Friday, October 2, 2015

Illustrating Spurious Regressions

I've talked a bit about spurious regressions a bit in some earlier posts (here and here). I was updating an example for my time-series course the other day, and I thought that some readers might find it useful.

Let's begin by reviewing what is usually meant when we talk about a "spurious regression".

In short, it arises when we have several non-stationary time-series variables, which are not cointegrated, and we regress one of these variables on the others.

In general, the result that we get are nonsensical, and the problem is only worsened if we increase the sample size. This phenomenon was observed by Granger and Newbold (1974), and others, and Phillips (1986) developed the asymptotic theory that he then used to prove that in a spurious regression the Durbin-Watson statistic converges in probability to zero; the OLS parameter estimators and R2 converge to non-standard limiting distributions; and the t-ratios and F-statistic diverge in distribution, as T ↑ ∞ .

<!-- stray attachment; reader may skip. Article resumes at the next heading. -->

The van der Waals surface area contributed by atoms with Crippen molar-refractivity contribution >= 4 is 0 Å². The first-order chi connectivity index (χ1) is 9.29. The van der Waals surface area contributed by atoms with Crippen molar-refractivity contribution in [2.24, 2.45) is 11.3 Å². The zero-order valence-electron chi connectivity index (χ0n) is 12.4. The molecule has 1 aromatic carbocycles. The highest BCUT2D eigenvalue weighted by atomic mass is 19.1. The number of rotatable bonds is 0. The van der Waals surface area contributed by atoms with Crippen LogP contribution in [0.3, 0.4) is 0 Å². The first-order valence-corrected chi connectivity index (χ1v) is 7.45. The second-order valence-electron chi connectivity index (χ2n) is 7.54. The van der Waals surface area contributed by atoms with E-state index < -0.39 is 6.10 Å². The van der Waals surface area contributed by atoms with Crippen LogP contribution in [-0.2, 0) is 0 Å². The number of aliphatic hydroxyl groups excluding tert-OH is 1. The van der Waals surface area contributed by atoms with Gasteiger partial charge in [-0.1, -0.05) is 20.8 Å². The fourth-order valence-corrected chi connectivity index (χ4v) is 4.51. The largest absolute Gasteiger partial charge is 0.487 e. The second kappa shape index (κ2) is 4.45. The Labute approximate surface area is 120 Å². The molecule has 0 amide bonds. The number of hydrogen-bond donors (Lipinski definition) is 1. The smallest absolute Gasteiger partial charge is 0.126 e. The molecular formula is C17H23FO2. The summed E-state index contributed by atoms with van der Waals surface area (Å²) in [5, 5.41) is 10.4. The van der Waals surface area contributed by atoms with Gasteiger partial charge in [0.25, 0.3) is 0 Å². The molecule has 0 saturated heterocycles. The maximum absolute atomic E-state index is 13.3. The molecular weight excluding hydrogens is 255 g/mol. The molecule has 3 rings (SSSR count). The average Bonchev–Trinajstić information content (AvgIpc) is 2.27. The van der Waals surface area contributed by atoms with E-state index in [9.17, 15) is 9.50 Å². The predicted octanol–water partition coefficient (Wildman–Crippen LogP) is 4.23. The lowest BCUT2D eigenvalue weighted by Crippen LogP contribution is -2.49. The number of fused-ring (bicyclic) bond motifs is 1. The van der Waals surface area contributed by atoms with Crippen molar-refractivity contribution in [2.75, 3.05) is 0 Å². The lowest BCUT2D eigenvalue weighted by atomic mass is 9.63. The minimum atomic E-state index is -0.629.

Let's look at some of these results associated with spurious regressions. We'll do so by means of a simple simulation experiment.